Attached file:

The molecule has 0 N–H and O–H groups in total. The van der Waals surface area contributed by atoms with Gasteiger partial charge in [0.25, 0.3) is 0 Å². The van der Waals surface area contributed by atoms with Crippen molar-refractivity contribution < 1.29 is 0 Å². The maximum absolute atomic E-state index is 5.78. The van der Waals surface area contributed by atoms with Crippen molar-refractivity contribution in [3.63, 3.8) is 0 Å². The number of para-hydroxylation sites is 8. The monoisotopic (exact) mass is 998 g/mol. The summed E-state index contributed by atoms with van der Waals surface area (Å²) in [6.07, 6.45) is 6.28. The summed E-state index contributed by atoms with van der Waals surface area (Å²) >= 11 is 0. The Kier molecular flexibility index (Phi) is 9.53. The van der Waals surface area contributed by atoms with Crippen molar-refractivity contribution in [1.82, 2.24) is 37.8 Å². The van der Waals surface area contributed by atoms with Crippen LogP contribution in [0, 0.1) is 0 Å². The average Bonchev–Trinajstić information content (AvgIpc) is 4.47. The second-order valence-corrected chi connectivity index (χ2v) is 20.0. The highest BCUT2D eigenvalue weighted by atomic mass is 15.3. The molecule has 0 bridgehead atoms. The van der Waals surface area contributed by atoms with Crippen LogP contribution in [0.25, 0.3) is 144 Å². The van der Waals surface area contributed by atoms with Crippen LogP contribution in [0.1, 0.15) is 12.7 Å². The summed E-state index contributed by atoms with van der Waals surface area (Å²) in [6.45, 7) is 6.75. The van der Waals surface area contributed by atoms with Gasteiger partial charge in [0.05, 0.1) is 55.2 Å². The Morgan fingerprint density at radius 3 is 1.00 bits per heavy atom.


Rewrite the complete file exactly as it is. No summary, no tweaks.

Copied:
The molecule has 0 N–H and O–H groups in total. The van der Waals surface area contributed by atoms with Gasteiger partial charge in [0.25, 0.3) is 0 Å². The van der Waals surface area contributed by atoms with Crippen molar-refractivity contribution < 1.29 is 0 Å². The maximum absolute atomic E-state index is 5.78. The van der Waals surface area contributed by atoms with Crippen molar-refractivity contribution in [3.63, 3.8) is 0 Å². The number of para-hydroxylation sites is 8. The monoisotopic (exact) mass is 998 g/mol. The summed E-state index contributed by atoms with van der Waals surface area (Å²) in [6.07, 6.45) is 6.28. The summed E-state index contributed by atoms with van der Waals surface area (Å²) >= 11 is 0. The Kier molecular flexibility index (Phi) is 9.53. The van der Waals surface area contributed by atoms with Crippen molar-refractivity contribution in [1.82, 2.24) is 37.8 Å². The van der Waals surface area contributed by atoms with Crippen LogP contribution in [0, 0.1) is 0 Å². The average Bonchev–Trinajstić information content (AvgIpc) is 4.47. The second-order valence-corrected chi connectivity index (χ2v) is 20.0. The highest BCUT2D eigenvalue weighted by atomic mass is 15.3. The molecule has 0 bridgehead atoms. The van der Waals surface area contributed by atoms with Crippen LogP contribution in [0.25, 0.3) is 144 Å². The van der Waals surface area contributed by atoms with Crippen LogP contribution in [0.1, 0.15) is 12.7 Å². The summed E-state index contributed by atoms with van der Waals surface area (Å²) in [6.45, 7) is 6.75. The van der Waals surface area contributed by atoms with Gasteiger partial charge in [0.05, 0.1) is 55.2 Å². The Morgan fingerprint density at radius 3 is 1.00 bits per heavy atom.